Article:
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An excerpt from www.HouseOfNames.com archives copyright 2000 - 2016


The name Botekind is Anglo-Saxon in origin. It was a name given to a maker or seller of knives. The surname Botekind comes from the Old English word bodkin, which is also spelled bodekin, and refers to a short, pointed weapon or dagger.

Botekind Early Origins



The surname Botekind was first found in Kent, where they held a family seat from ancient times.

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Botekind Spelling Variations


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Botekind Spelling Variations



Until the dictionary, an invention of only the last few hundred years, the English language lacked any comprehensive system of spelling rules. Consequently, spelling variations in names are frequently found in early Anglo-Saxon and later Anglo-Norman documents. One person's name was often spelled several different ways over a lifetime. The recorded variations of Botekind include Badkin, Bodkin, Bodekin, Badekin, Bodekyn, Badekyn, Batekyn, Bodychen, Battkin and many more.

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Botekind Early History


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Botekind Early History



This web page shows only a small excerpt of our Botekind research. Another 415 words (30 lines of text) covering the years 1273, 1297, 1312, 1331, 1349, 1369, 1623, 1752, 1779, 1572, 1523, 1518, 1519, 1610, 1611, 1639, 1640 and 1710 are included under the topic Early Botekind History in all our PDF Extended History products and printed products wherever possible.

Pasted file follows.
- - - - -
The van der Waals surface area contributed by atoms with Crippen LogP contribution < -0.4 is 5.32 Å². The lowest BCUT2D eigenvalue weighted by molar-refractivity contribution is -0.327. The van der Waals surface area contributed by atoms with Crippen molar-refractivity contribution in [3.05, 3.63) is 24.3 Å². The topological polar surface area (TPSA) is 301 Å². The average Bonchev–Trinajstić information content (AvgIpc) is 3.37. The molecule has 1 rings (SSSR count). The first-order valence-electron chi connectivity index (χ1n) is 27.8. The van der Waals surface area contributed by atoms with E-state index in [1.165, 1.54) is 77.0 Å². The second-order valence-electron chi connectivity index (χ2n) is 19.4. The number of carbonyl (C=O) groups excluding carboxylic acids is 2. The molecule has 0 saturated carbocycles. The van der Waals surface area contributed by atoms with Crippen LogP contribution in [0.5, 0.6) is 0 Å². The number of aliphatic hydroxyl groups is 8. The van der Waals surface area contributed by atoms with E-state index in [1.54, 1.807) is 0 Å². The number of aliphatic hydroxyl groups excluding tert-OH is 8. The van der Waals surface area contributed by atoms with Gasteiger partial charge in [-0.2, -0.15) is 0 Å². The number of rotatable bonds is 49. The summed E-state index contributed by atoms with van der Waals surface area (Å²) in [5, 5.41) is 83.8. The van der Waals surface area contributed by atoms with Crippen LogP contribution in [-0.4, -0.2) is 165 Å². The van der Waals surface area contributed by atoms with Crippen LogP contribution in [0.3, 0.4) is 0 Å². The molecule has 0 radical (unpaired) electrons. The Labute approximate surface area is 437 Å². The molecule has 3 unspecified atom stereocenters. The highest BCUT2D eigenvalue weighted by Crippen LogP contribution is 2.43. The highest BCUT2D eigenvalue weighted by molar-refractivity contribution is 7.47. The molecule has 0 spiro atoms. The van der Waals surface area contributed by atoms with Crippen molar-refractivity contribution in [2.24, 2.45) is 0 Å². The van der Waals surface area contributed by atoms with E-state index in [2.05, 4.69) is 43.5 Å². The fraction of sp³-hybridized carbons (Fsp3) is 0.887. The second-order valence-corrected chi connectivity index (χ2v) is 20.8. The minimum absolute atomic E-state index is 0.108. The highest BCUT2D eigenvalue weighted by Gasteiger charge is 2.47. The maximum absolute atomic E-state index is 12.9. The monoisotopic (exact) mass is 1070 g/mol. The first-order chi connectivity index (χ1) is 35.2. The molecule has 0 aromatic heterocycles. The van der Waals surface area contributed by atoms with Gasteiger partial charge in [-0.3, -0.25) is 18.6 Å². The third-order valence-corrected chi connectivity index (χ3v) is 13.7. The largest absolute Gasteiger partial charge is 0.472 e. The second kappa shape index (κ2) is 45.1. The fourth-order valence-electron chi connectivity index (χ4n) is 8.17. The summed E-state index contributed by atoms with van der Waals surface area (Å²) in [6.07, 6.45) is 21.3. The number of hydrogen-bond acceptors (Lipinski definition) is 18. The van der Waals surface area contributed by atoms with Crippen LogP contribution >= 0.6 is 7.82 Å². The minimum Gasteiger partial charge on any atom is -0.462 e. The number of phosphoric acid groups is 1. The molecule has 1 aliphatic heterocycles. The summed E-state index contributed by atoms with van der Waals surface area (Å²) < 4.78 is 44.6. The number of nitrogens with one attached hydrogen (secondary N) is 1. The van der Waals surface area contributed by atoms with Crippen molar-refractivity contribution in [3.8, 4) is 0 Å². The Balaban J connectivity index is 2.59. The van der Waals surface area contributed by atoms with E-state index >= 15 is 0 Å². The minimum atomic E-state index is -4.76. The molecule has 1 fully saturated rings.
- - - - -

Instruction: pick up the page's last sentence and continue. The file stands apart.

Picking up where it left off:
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Botekind Early Notables (pre 1700)


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Botekind Early Notables (pre 1700)



More information is included under the topic Early Botekind Notables in all our PDF Extended History products and printed products wherever possible.

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Botekind In Ireland


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Botekind In Ireland



Some of the Botekind family moved to Ireland, but this topic is not covered in this excerpt. Another 139 words (10 lines of text) about their life in Ireland is included in all our PDF Extended History products and printed products wherever possible.

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The Great Migration


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The Great Migration



Thousands of English families boarded ships sailing to the New World in the hope of escaping the unrest found in England at this time. Although the search for opportunity and freedom from persecution abroad took the lives of many because of the cramped conditions and unsanitary nature of the vessels, the opportunity perceived in the growing colonies of North America beckoned. Many of the settlers who survived the journey went on to make important contributions to the transplanted cultures of their adopted countries. The Botekind were among these contributors, for they have been located in early North American records: a number of settlers who arrived by the 19th century.